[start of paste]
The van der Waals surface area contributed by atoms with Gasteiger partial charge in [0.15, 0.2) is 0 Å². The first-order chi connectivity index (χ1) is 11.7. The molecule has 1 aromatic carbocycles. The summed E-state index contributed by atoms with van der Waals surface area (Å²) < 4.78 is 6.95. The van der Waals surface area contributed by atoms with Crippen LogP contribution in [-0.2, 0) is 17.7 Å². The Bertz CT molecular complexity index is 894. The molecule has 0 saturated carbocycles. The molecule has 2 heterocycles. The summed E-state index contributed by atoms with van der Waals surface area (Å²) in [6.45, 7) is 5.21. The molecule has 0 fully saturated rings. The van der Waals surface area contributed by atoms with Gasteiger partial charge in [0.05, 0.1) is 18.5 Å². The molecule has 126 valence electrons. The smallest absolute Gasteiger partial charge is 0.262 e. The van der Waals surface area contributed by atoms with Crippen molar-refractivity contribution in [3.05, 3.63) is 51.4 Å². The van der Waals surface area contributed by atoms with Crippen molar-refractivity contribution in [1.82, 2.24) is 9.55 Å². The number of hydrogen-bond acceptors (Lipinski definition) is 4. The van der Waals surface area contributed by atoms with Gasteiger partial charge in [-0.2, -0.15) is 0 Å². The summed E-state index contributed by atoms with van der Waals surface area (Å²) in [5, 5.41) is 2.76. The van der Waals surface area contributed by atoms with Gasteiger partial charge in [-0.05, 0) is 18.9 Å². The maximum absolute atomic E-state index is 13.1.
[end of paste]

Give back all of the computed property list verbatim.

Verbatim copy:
The van der Waals surface area contributed by atoms with Gasteiger partial charge in [0.15, 0.2) is 0 Å². The first-order chi connectivity index (χ1) is 11.7. The molecule has 1 aromatic carbocycles. The summed E-state index contributed by atoms with van der Waals surface area (Å²) < 4.78 is 6.95. The van der Waals surface area contributed by atoms with Crippen LogP contribution in [-0.2, 0) is 17.7 Å². The Bertz CT molecular complexity index is 894. The molecule has 0 saturated carbocycles. The molecule has 2 heterocycles. The summed E-state index contributed by atoms with van der Waals surface area (Å²) in [6.45, 7) is 5.21. The molecule has 0 fully saturated rings. The van der Waals surface area contributed by atoms with Gasteiger partial charge in [0.05, 0.1) is 18.5 Å². The molecule has 126 valence electrons. The smallest absolute Gasteiger partial charge is 0.262 e. The van der Waals surface area contributed by atoms with Crippen molar-refractivity contribution in [3.05, 3.63) is 51.4 Å². The van der Waals surface area contributed by atoms with Crippen molar-refractivity contribution in [1.82, 2.24) is 9.55 Å². The number of hydrogen-bond acceptors (Lipinski definition) is 4. The van der Waals surface area contributed by atoms with Gasteiger partial charge in [-0.2, -0.15) is 0 Å². The summed E-state index contributed by atoms with van der Waals surface area (Å²) in [5, 5.41) is 2.76. The van der Waals surface area contributed by atoms with Gasteiger partial charge in [-0.05, 0) is 18.9 Å². The maximum absolute atomic E-state index is 13.1.